Pope Francis seemed to say recently that there's lots of freedom of religion in China. He's going to have to do a lot of explaining of what he meant by that. For as the Crux piece to which I've linked you accurately reports, the evidence is quite the contrary. It's been that way for a long time and seems not to be getting any better.

* * *

P.S.: There are several upcoming opportunities for KC area youth to be involved in interfaith activities, including a chance to do a service project and opportunities to discuss how to react to religious harassment. For details, click on this link to a pdf file outlining several upcoming events:  Download KCIYA_upcoming_events_2017_01_17

Is the celibate Catholic priesthood nearing an end? 1-25-17

From time to time in the Catholic Church, the issue of a celibate priesthood gets lots of attention -- and then sort of dies away as the current system stumbles on despite the shrinking numbers of those ordained.

PriestsBut as this Economist analysis notes, the issue soon may not be avoidable. Cries for change -- from priests themselves -- are being heard here and abroad, and the movement to allow married priests seems to be gaining serious momentum.

Although worldwide the church itself is holding its own and even growing, ". . .the priesthood," the article reports, "with its hard calling of celibacy, is in freefall in many places. In America, the number of Catholics connected to a parish has risen over the past half-century from 46m to 67m, while the number of priests has fallen from 59,000 to 38,000. In France, about 800 priests die every year while 100 are ordained. Priest numbers there have fallen from 29,000 in 1995 to about 15,000. On present trends they may stabilize at less than 6,000."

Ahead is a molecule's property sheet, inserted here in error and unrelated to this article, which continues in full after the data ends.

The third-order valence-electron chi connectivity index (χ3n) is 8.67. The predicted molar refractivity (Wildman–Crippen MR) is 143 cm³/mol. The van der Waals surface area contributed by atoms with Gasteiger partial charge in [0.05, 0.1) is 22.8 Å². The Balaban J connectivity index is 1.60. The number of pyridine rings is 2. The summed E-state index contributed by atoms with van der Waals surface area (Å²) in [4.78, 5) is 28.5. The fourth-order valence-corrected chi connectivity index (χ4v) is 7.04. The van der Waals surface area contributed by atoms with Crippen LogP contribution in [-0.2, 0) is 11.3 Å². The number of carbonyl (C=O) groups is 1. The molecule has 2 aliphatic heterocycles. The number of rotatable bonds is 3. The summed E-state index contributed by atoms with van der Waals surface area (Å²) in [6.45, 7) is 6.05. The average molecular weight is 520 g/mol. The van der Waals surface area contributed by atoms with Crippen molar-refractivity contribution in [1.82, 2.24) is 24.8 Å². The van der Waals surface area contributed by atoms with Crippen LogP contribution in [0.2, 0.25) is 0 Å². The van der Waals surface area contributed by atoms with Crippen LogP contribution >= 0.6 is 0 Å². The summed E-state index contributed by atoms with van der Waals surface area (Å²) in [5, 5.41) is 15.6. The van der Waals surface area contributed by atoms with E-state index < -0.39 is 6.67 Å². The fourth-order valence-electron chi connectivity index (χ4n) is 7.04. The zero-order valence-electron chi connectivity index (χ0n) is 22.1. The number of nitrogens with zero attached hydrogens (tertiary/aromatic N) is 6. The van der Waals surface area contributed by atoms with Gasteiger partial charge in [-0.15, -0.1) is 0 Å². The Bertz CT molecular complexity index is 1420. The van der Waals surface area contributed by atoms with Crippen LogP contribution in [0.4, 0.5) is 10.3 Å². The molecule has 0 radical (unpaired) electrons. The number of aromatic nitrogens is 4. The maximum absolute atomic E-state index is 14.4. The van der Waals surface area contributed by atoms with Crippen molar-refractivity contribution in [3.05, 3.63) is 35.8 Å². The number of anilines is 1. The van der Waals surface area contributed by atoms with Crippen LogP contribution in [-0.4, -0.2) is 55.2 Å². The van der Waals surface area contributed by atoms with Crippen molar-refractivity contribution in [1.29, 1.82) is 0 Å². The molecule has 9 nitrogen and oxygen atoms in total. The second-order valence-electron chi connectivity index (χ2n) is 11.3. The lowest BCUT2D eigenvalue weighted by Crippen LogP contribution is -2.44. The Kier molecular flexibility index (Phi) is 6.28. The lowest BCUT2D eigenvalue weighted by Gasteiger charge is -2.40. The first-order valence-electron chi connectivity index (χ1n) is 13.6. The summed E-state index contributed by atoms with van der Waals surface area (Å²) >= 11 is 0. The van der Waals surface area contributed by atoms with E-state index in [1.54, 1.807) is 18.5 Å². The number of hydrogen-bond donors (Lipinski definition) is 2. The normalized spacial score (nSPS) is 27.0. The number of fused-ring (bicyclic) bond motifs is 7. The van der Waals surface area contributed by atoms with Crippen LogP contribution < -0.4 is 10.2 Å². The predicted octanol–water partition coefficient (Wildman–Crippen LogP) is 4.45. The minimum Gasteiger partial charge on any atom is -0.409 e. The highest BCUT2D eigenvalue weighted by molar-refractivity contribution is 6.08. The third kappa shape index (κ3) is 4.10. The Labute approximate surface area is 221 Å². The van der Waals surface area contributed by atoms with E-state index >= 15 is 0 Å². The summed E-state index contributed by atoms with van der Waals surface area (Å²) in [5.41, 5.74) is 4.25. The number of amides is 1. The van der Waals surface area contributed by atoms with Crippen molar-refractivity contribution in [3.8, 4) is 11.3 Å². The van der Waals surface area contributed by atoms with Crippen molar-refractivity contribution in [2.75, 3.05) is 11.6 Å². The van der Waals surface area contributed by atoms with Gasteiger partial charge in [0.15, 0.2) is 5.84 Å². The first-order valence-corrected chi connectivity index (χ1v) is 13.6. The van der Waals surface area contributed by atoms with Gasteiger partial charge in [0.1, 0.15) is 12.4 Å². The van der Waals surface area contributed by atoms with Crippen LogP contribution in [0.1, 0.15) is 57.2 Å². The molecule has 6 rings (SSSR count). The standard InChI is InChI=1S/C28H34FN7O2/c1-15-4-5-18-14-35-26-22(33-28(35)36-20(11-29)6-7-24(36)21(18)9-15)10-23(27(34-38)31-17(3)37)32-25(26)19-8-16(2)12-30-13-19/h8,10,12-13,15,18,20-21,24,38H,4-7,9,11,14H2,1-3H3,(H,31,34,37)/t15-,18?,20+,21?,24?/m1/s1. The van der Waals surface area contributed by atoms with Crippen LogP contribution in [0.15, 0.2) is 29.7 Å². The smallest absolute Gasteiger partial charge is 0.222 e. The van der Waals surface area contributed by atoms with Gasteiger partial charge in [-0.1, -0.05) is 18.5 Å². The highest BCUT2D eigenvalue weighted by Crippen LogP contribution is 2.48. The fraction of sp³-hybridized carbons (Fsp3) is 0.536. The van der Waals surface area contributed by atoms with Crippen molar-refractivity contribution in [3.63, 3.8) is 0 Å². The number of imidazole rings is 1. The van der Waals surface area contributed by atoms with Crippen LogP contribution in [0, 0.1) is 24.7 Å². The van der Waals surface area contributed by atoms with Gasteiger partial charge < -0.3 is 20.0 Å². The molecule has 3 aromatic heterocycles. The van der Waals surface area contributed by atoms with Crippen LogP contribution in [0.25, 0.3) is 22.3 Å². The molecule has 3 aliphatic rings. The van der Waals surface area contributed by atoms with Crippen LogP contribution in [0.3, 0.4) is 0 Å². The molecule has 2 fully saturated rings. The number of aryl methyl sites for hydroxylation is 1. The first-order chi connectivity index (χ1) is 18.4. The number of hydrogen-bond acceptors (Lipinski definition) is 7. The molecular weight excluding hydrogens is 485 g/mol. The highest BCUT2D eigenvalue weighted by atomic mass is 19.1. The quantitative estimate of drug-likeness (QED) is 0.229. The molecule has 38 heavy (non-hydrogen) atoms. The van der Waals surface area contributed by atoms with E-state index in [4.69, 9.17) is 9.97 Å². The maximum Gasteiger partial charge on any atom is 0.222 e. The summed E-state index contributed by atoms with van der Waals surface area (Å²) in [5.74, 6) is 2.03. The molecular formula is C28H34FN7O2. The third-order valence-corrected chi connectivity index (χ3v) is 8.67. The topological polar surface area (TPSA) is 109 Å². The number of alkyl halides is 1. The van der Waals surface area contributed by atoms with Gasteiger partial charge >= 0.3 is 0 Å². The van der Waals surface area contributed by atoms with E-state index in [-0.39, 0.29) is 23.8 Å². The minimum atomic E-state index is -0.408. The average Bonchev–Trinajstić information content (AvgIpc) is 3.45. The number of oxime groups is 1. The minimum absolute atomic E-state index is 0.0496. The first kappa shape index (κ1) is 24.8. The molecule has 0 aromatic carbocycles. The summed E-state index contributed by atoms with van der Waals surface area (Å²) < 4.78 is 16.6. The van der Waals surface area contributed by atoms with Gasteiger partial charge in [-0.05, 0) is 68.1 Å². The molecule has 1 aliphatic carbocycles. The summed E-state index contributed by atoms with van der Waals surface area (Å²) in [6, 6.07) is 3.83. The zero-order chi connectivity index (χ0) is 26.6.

Some men and women experience a true call to celibacy and to being religious leaders. Celibacy, in this sense, is a spiritual discipline that many believe is a divine gift that allows those who have it to be married, in effect, to the church.

But as the Economist story notes, some older priests now are saying that they agreed to this form of life because the church demanded it, not because they chose it.

In fact, the church already has some married priests. In the U.S., they are former Episcopal priests who converted to Catholicism after already being married and have been allowed to remain married. (I did a story about one such man in Kansas some years ago for The Kansas City Star.) There also are married priests in Eastern-rite Catholic churches.